• Chapter 2: Setting Up Your Studio (p. 21-39)
  • Chapter 4: Turn Your Ideas into Audio (p. 62-77)
  • Chapter 5: Bring the World into Your Podcast (p. 78-89)
  • Chapter 6: Editing: Pulling All the Pieces Together (p. 90-108)
  • Appendix A: Music Rights, Incorporation and Other Legal Considerations (p. 151-162)

3. How to create podcasts for education

How to create podcasts for education provides practical advice on those who wish to use podcasts for educational purposes, providing technical terminology and equipment tips for instructors and educators. The book also provides an easy-to-follow practical guide on creating podcasts, including a step-by-step guide to recording and editing audio in Audacity software. The book is recommended for instructors, faculty, or educators who are interested in creating audio recordings for their course content. 

  • Chapter 2: How to create podcasts - practitioner’s guide (p. 18-22) provides an easy follow-along guide for recording and editing podcasts in Audacity, a free audio editing software that is available in the Audio Production Rooms.

4. Podcasting for learning in universities

This book looks at the theoretical and practical aspects of podcasts and applies them to academic learning and study. Covering a range of topics, the book features research that examines using podcasting formats in learning environments. This includes podcasting in lectures, using podcasts in online learning, podcasts and collaborative learning, podcasts and student reflection, and developing a pedagogical approach to podcasting. Some of the key chapters include:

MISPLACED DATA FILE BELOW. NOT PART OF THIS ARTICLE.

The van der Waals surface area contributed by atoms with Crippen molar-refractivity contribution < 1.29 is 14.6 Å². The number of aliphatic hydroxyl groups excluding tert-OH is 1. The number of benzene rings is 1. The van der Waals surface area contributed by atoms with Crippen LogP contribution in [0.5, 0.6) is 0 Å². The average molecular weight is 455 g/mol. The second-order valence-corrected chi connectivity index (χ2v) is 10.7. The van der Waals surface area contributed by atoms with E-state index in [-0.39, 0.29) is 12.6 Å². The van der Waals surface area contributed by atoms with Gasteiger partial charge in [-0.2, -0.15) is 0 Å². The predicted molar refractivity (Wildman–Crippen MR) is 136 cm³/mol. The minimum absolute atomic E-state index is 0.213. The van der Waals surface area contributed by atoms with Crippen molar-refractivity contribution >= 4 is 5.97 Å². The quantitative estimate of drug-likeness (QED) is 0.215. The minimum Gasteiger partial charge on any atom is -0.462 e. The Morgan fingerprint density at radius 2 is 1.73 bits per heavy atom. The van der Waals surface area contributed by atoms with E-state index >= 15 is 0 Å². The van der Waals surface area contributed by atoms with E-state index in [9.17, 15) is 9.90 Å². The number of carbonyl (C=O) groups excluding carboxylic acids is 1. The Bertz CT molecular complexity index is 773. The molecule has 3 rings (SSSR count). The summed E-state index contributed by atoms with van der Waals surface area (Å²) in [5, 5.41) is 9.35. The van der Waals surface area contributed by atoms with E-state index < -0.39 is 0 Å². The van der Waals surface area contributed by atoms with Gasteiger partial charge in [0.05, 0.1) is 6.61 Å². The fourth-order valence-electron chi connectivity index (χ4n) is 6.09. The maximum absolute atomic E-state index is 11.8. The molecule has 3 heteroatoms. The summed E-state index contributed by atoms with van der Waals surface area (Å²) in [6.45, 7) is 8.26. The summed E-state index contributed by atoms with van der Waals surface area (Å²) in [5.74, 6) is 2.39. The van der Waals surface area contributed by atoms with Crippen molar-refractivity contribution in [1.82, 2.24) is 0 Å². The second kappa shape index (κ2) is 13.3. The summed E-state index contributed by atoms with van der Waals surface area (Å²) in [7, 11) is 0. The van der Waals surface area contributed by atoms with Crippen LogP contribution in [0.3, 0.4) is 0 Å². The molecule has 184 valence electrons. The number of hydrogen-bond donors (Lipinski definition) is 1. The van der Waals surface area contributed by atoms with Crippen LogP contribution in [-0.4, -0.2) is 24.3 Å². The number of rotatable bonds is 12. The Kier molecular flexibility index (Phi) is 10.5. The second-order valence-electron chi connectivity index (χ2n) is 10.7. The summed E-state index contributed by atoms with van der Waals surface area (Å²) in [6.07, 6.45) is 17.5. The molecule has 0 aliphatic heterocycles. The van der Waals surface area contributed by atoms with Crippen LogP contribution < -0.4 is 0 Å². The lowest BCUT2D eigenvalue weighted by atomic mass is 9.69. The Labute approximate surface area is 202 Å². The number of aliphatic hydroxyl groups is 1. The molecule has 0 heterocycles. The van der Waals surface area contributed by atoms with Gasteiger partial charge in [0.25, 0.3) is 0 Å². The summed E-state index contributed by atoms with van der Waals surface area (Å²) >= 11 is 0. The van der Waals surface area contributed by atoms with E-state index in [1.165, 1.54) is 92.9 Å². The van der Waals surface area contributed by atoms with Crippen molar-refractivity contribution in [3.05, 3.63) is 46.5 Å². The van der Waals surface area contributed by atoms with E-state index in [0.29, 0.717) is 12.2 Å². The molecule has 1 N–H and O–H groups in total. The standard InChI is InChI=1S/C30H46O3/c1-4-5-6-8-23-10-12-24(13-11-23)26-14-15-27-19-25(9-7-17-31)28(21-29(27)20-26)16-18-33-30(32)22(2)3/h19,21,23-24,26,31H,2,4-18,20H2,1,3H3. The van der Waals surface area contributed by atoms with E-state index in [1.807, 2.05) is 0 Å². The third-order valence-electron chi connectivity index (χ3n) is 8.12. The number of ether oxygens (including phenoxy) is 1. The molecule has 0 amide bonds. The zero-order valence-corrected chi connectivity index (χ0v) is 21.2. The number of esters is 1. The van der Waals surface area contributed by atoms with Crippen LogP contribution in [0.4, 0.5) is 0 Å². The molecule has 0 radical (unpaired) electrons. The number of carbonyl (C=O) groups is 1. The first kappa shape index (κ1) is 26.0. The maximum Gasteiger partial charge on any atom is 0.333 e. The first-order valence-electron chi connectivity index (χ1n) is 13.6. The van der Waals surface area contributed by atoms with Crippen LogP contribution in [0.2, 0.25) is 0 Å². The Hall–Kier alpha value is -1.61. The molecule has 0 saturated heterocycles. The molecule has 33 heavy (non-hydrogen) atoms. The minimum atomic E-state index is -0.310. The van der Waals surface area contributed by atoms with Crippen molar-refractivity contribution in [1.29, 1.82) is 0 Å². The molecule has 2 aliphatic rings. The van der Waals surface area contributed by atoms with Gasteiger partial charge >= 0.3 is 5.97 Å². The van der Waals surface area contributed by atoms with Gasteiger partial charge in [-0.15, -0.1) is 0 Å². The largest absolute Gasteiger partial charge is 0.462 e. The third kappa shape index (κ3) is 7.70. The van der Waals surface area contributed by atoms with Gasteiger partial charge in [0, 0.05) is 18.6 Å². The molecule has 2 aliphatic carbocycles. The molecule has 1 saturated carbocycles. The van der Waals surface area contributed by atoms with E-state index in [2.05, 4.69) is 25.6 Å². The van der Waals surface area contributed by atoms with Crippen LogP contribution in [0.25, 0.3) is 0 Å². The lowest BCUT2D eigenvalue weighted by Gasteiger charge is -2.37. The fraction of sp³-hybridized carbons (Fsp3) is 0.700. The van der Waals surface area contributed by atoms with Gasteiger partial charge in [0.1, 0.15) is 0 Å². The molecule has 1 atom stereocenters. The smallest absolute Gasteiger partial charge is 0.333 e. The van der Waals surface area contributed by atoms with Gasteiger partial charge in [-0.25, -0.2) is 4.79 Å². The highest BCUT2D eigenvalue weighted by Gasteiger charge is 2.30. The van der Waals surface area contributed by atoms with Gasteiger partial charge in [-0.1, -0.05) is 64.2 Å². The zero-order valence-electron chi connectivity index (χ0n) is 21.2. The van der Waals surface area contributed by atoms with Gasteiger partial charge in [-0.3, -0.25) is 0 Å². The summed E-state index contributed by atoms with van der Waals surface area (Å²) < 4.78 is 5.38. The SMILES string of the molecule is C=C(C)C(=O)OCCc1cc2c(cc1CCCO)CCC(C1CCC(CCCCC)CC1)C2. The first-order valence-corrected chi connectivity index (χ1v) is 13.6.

• Chapter 3: Podcasting technology (p. 20-32)
  • Chapter 4: Podcasts and lectures (p. 33-42)
  • Chapter 8: Podcasts and online learning (p. 80-91)
  • Chapter 12: Podcasts and collaborative learning (p. 121-131)

Podcasts 

Listed below are some podcast series that focus specifically on teaching audio production and storytelling. This includes interviews with podcasters on their experiences, step-by-step guides to producing audio, and basic tips and tricks when making your own podcast. 

Also included are some podcasts series that act as a great example to audio storytelling. This includes real-world examples of interviewing remotely, how to verbally cite academic research, as well as how to narrate and deliver informational context in your audio storytelling. 

1. HowSound